Friday, April 11, 2014
Me on The Geography of You and Me
Author: Jennifer E. Smith
Release Date: April 15, 2014
Publisher: Poppy (Hachette Book Group imprint)
Lucy and Owen meet somewhere between the tenth and eleventh floors of a New York City apartment building, on an elevator rendered useless by a citywide blackout. After they're rescued, they spend a single night together, wandering the darkened streets and marveling at the rare appearance of stars above Manhattan. But once the power is restored, so is reality. Lucy soon moves to Edinburgh with her parents, while Owen heads out west with his father. Lucy and Owen's relationship plays out across the globe as they stay in touch through postcards, occasional e-mails, and, finally, a reunion in the city where they first met.
The Geography of You and Me is thoughtful and emotional book, a story of two teens searching for something very important. They're searching for something, searching for a place that's theirs. A place where they can laugh, cry, scream, shout. A place where they can be themselves. But what if that place isn't a place?
Lucy and Owen are different people. They have their separate lives, their likes and dislikes, their reasons for wanting to find the place that's theirs and theirs alone. But for one night they're together, first trapped in an elevator then wandering a dark NYC. Their blackout banter was great. It wasn't easy-breezy but a little strained, a little awkward and unfamiliar. But it was because they didn't know each other. It was entertaining and honest, and as quickly as it started it ended. Their separate lives return with the lights, taking hold and pulling them back. What could have been disappears, but that doesn't stop them from thinking about the other.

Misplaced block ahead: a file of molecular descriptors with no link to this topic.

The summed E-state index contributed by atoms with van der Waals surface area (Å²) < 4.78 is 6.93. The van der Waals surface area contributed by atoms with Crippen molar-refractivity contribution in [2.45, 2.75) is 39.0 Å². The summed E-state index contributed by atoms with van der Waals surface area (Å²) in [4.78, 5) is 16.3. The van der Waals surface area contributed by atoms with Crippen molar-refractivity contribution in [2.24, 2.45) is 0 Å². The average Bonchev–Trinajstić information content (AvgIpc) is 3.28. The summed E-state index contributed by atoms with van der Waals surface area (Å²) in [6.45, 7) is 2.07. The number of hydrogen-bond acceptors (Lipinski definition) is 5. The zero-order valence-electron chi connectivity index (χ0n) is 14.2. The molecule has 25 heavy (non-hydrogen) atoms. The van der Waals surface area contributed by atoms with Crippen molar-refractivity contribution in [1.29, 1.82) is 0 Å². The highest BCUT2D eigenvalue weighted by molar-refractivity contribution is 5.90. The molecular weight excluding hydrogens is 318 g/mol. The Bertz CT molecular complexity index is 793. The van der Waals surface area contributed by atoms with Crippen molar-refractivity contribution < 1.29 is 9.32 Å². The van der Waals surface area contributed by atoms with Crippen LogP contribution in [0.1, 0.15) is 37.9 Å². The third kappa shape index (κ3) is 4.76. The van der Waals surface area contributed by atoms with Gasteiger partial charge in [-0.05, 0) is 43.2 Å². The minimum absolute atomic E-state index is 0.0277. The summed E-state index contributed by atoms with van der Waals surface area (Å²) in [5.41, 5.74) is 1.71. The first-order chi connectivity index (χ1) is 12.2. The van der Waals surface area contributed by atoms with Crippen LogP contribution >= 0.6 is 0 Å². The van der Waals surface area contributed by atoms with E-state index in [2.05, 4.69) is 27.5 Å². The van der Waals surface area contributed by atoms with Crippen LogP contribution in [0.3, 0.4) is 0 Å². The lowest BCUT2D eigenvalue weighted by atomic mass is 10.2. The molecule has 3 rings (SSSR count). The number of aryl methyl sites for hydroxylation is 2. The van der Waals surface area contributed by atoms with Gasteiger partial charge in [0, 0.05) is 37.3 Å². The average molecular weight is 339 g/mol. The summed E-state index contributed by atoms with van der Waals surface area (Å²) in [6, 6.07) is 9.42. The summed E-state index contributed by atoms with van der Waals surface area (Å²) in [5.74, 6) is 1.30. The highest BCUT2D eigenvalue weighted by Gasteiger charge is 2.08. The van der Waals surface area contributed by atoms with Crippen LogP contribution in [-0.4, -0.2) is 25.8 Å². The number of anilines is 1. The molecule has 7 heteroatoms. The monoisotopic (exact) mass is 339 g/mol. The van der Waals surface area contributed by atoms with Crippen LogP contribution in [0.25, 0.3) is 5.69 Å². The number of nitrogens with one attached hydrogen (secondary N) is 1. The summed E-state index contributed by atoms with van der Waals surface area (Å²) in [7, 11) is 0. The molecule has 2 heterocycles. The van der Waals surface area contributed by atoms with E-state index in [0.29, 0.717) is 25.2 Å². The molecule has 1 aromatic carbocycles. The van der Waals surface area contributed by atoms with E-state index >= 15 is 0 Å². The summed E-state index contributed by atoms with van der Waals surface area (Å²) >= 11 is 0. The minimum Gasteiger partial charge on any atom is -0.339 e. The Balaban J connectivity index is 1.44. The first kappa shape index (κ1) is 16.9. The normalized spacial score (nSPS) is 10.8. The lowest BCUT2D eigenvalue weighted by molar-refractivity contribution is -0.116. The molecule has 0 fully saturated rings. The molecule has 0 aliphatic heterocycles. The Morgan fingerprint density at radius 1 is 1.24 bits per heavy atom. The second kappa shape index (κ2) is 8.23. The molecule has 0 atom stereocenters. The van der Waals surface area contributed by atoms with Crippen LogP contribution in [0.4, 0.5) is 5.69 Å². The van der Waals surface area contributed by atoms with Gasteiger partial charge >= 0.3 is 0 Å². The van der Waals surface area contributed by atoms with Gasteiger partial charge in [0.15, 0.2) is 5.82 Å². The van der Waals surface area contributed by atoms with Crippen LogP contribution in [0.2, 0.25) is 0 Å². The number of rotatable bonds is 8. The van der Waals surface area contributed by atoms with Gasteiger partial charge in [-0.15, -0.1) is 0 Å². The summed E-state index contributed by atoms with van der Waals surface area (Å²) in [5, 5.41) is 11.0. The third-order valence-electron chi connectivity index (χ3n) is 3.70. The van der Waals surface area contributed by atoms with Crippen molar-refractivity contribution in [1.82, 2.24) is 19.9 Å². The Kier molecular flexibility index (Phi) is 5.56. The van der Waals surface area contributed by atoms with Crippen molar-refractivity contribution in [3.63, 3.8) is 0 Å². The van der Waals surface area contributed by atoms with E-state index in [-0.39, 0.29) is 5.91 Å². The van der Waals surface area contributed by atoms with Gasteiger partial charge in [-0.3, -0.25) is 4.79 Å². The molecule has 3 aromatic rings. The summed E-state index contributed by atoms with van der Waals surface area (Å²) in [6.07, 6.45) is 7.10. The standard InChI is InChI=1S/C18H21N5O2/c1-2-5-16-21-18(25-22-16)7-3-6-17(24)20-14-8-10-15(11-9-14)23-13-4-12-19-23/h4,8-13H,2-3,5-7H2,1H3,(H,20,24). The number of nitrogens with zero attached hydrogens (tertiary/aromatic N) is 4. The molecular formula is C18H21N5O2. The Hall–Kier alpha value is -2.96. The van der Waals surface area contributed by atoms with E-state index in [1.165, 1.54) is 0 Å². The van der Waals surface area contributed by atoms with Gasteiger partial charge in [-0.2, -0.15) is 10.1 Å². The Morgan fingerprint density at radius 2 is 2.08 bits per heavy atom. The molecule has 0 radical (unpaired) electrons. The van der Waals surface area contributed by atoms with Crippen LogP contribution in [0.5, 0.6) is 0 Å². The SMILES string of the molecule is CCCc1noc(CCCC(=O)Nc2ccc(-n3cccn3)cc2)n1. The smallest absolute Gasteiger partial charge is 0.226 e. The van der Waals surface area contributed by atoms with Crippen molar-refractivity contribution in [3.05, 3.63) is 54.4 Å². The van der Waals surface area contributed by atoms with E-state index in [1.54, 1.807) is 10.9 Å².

There's a sense of longing that fills this book that's both bitter and sweet. Wanting to be in the right place and with the right person, trying to figure out who you are and where you want to be. Journeys like that can take a lifetime. After that one night, Lucy and Owen continue their lives, but something is missing. Something they keep searching for. With different people, in different places. But it's never the same.
I found this a heart-warming journey of a book. The idea that home isn't a place but a person is one some people don't consider. That sometimes it's with a specific someone and not a location is where you're the most comfortable being you. You're able to like what you like, hate what you hate. There's a curious sense of magic afoot when you meet someone and connect with them like that. Either in an instant or over time, either romantically or not, that person becomes extremely important to you. And you'd do anything to be by their side again.
(I received an advance copy of this title to review from Hachette Book Group Canada.)